A copy of the document being reviewed can be found here and is the first link in the list at the end of this review for your reference.
Published in 2014, the GCSE geography subject content document outlines government thought on what should be taught as part of any GCSE geography syllabus. In the UK, General Certificate of Secondary Education (GCSE) exams are typically taken by 16-year-olds, the results from which inform whether students are able to pass on to A level examinations. The document is essentially the bare bones of any geography course; it provides context on what the government believes should be common to all geography GCSE specifications across all examination boards. The sustainability rating of such a “product,” may seem irrelevant. However, I believe that if it is created under the lens of sustainability, the subject content guide should provide an early gateway into climate education; it should begin to open the doors to future youth-led advocacy, training, and awareness-raising as consequence. We can therefore measure the document’s success at doing this, and consequently gauge its sustainability.
In my experience with GCSE geography (shaped by this document’s predecessor), this has not been the case and is partly the reason for this review. Indeed, this review is particularly timely; as recently as last week (01.07.21), BBC Bitesize (another UK-based educational resource) was criticised for teaching the positive impacts of climate change to students on its website. Environmental campaigner George Monbiot described the page as “an absolute disgrace” that “could have been written by Exxon” and has since been edited. With this in mind, let us see what the Department of Education (DoE) believe should and should not be taught to geography students.
To begin, despite asserting that pupils should learn about “the challenges [the Earth] faces” on page 3, the precise words “climate emergency” are not present at all in the document. While this may appear a moot point, I believe that the emergency is too important to not be explicitly mentioned as a focus for all geography students. The former phrase, while clearly alluding that rising temperatures should be mentioned, fails to explicitly state that the true extent of the emergency should and must be taught to all pupils. This, therefore, permits for it to not be taught to some. This comes in spite of the UK becoming the first country in the world to declare a “climate emergency” in 2019. At best, this shows a disregard for the current climate crisis, and at worst is the UK government obscuring its inadequacy with regards to fossil fuel investments and climate policy from the next generation. Paulo Friere, a Brazilian educator and philosopher, understood education as inseparable from politics. In other words, what is taught (and not taught) is always a reflection of the political affiliations of those creating them-- in this case the Department of Education.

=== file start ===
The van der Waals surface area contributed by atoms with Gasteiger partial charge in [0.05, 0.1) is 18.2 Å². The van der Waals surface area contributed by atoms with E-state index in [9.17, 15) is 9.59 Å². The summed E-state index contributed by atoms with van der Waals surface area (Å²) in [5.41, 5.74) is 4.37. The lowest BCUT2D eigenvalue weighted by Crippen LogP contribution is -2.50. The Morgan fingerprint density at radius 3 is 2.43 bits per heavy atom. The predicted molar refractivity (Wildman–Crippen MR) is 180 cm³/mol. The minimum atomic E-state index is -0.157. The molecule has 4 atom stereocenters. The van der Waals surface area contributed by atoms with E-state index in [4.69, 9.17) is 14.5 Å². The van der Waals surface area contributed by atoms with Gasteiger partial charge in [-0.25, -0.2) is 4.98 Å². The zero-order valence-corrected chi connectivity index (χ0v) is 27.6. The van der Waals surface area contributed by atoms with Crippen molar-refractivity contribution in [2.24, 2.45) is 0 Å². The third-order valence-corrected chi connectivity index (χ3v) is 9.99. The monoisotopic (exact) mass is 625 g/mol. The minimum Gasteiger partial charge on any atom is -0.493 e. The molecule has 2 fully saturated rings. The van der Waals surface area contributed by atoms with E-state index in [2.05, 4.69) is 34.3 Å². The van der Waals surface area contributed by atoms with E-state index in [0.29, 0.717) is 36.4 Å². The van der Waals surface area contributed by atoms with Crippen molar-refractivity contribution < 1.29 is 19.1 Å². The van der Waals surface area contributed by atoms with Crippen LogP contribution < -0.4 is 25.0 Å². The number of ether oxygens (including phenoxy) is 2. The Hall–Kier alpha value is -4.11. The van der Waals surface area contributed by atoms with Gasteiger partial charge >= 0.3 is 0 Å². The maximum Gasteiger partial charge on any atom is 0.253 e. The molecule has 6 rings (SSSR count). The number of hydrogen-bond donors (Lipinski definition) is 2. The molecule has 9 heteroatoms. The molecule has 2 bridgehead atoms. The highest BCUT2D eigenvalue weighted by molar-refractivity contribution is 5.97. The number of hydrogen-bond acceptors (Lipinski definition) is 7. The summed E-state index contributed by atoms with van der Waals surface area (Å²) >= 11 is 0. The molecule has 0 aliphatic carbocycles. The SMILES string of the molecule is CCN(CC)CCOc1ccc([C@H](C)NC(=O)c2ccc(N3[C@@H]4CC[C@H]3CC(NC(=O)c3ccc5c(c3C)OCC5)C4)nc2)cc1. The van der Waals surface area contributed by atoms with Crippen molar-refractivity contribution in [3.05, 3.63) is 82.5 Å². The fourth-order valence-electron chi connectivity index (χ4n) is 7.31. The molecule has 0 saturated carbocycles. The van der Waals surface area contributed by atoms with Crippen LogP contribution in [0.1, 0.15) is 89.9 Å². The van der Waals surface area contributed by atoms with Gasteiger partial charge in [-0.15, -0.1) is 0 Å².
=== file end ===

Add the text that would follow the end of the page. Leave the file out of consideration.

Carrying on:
Having said this, the content can be applauded for facilitating a wide range of quantitative and qualitative skills, both in the field and classroom. From basic statistical analyses to GIS and cartography, the government have been clear in ensuring that all students continue to develop a wide range of skills that are applicable to a range of disciplines later on in life and, in my experience, are greatly sought after and attractive to employers. However, a rather cynical point could be made that this is inherent to geography as a subject; it is not added by the DoE to provide supplementary skills or opportunities for learning; it exists because such skills-based learning predicates geography. The DoE should therefore do more to ensure these skills are learned and can be readily applied in the future.